If you’ve ever walked down the corridor of the multiplex and stopped momentarily to listen outside the door of a screening in progress, you’ll have a sense of what it’s like to experience “Fermata.”
Much of the exhibition — a sampler of contemporary sound art organized by Artisphere and delivered via a bank of 44 speakers mounted on the wall of the Terrace Gallery — evokes a game of guesswork. It’s as if you’re trying to determine what unseen images accompany the thuds, pings, plops, booms and whistles emanating from a screening you don’t have a ticket to.
This is particularly true with “Teleferica,” a 12-minute piece by artist Jez riley French. Recorded with microphones attached to the wires of an unused Italian cable-car system, the oddly mesmerizing composition includes the strangest sounds: not just the metallic vibrations of the wire, which evoke, at times, a giant, otherworldly harp, but also greatly amplified crashes and scratches created by bugs and tree branches bumping into or brushing up against the cable.
But it also could be the trailer for the new “Transformers” movie.
The title “Fermata” refers to the musical notation indicating that a note is to be held longer than normal. The exhibition will be presented in four programs, or movements, through the summer. The first section, which features French’s work along with eight other sonic servings, runs through May 25. A second program will be presented May 28 to June 22, followed by a third June 25 to July 20. A final “coda,” presented in conjunction with Transformer Gallery’s mentorship program for emerging local artists, will close the show July 23 to Aug. 10.
Taking in “Fermata” is nothing like visiting your typical art show. At roughly 100 minutes, Movement 1 — which I listened to twice, flopping on one of several super-comfy beanbag chairs — runs about as long as your typical feature film.
One unintended side effect of that feat of endurance is that you develop a hypersensitivity to noise pollution. As I left Artisphere, the sound of Rosslyn traffic, which I hadn’t noticed on the way there, was suddenly deafening.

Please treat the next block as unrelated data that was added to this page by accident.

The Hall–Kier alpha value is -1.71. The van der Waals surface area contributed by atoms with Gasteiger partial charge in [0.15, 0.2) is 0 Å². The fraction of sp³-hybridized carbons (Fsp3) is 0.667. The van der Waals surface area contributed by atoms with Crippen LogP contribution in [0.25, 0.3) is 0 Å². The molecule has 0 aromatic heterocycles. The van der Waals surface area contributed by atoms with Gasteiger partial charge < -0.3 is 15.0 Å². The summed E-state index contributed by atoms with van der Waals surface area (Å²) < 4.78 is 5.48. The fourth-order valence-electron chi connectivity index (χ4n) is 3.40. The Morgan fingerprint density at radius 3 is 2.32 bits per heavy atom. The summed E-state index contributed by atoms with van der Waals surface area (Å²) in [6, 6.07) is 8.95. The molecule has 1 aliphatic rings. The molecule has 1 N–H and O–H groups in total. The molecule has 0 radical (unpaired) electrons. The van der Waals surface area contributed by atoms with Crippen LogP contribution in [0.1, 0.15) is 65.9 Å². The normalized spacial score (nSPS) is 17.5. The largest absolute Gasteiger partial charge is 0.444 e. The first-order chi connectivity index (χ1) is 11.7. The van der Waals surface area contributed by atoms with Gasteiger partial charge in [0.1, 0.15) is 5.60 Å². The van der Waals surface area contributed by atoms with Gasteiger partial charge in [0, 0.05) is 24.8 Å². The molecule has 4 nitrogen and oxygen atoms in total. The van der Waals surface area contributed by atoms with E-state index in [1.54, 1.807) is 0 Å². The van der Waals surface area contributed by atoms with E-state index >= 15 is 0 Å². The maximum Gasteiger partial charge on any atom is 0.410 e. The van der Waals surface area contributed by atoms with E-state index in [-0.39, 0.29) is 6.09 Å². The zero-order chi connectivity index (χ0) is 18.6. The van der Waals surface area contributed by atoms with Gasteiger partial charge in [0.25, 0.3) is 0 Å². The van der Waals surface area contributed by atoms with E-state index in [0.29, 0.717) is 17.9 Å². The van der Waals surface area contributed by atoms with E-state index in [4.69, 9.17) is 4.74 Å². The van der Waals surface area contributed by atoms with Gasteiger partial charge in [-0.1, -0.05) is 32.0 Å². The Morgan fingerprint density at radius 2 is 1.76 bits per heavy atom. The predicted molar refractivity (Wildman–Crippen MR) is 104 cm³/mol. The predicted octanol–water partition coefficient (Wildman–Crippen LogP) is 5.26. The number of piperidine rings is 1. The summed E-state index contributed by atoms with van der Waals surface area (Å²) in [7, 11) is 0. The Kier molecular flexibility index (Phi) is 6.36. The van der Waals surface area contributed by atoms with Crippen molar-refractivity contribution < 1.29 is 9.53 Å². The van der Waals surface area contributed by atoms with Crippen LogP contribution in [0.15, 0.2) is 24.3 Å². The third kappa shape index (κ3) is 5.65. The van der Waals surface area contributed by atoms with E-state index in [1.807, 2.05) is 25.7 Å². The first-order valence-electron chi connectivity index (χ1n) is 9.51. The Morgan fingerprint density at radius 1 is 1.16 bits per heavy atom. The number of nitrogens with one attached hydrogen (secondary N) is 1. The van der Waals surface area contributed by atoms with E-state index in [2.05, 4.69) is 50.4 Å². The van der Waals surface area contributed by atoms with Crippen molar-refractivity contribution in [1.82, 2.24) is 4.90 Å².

Only a couple of the pieces in “Fermata’s” Movement 1 resemble traditional music. Brian McBride’s “Melodrames Telegraphies,” for example, is adapted from the composer’s fragile, emotive score for the 2010 nature documentary “Vanishing of the Bees.” And “Glass,” by electronic musician Mike Silver, who performs under the stage name CFCF, sounds like a toe-tapping outtake from one of the three Philip Glass-scored “Qaatsi” films.
Much of the current program utilizes acoustic collage, combining, say, spoken word with the sounds of nature. Salomè Voegelin and David Mullin’s haunting “Drafts” mixes text — taken from a series of found letters read by an actor — with the sound of crashing waves. Other works involve remixing documentary-style field recordings into evocative pastiches, as Annea Lockwood’s “Buoyant” does with recordings she collected from various aquatic sites.
Richard Chartier’s minimalist “Recurrence (Fermata Variation)” stands out in that it features no voice, melody or found sound. Nevertheless, Chartier’s composition, which is characterized by a coolly calculated collection of seemingly machine-made buzzes and hums, possesses a powerful sense of drama.
Sound is capable of producing deep emotion, and music is just one way of doing that. Although there’s no single mood to the show’s opening movement, the selected works evoke a diversity of feelings — from dread to excitement to relaxation to curiosity to wonder. According to “Fermata’s” lead curator, Ryan Holladay, who organized the show with his brother Hays Holladay and Cynthia Connolly, each movement is designed to showcase the full breadth and depth of sound — not as entertainment, but as an art form.
As with much contemporary art, it’s not a passive experience. You may close your eyes, sit back and chill. But as you’re listening, you’re also looking at a movie that’s unfolding — not in front of your eyes, but between your ears.
A printed program that accompanies “Fermata” describes one of the artists — identified only as Scarfolk Council — as shrouded in mystery. And there’s certainly an eerie sensibility to the show’s featured work by him/her/it. “In the Playground With the Music Room Window Open, May 13, 1975” presents the sounds of children playing against the backdrop of a jangly, discordant keyboard. “MO” also features a sad, echoey piano score, accompanied by what sounds like a steady downpour.
In fact, the identity of the artist is no great secret. British graphic designer and screenwriter Richard Littler is the man behind Scarfolk Council, a darkly comic blog Littler created about a fictional town in northwestern England that is trapped in a twisted version of the 1970s. Littler’s work as the “mayor” of Scarfolk involves releasing invented artifacts from the town’s archives.
Like the rest of “Fermata,” Littler’s sonic compositions are strongly cinematic, calling up mental images that, while they may vary from listener to listener, mix the creepy with the comedic.
— Michael O’Sullivan